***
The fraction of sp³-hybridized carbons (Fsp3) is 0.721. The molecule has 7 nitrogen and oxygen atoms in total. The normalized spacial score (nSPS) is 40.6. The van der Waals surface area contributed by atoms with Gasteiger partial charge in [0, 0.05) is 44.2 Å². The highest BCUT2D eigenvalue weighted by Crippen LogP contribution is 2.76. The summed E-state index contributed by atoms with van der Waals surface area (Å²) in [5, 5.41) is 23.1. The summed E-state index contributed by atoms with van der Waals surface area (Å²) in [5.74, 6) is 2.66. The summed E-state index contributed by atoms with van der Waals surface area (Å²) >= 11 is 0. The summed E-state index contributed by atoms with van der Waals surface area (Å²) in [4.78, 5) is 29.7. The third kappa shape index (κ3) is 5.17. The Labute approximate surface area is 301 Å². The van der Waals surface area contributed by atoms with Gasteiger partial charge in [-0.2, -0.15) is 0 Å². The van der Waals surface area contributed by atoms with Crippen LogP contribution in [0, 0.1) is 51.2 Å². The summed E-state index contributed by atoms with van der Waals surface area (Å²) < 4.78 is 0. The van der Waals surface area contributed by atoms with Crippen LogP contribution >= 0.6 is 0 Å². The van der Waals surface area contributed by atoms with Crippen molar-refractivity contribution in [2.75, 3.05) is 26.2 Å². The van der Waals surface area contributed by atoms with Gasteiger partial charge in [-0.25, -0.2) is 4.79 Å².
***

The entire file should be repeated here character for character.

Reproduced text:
The fraction of sp³-hybridized carbons (Fsp3) is 0.721. The molecule has 7 nitrogen and oxygen atoms in total. The normalized spacial score (nSPS) is 40.6. The van der Waals surface area contributed by atoms with Gasteiger partial charge in [0, 0.05) is 44.2 Å². The highest BCUT2D eigenvalue weighted by Crippen LogP contribution is 2.76. The summed E-state index contributed by atoms with van der Waals surface area (Å²) in [5, 5.41) is 23.1. The summed E-state index contributed by atoms with van der Waals surface area (Å²) in [5.74, 6) is 2.66. The summed E-state index contributed by atoms with van der Waals surface area (Å²) >= 11 is 0. The summed E-state index contributed by atoms with van der Waals surface area (Å²) in [4.78, 5) is 29.7. The third kappa shape index (κ3) is 5.17. The Labute approximate surface area is 301 Å². The van der Waals surface area contributed by atoms with Gasteiger partial charge in [-0.2, -0.15) is 0 Å². The van der Waals surface area contributed by atoms with Crippen LogP contribution in [0, 0.1) is 51.2 Å². The summed E-state index contributed by atoms with van der Waals surface area (Å²) < 4.78 is 0. The van der Waals surface area contributed by atoms with Crippen LogP contribution >= 0.6 is 0 Å². The van der Waals surface area contributed by atoms with Crippen molar-refractivity contribution in [2.75, 3.05) is 26.2 Å². The van der Waals surface area contributed by atoms with Gasteiger partial charge in [-0.25, -0.2) is 4.79 Å².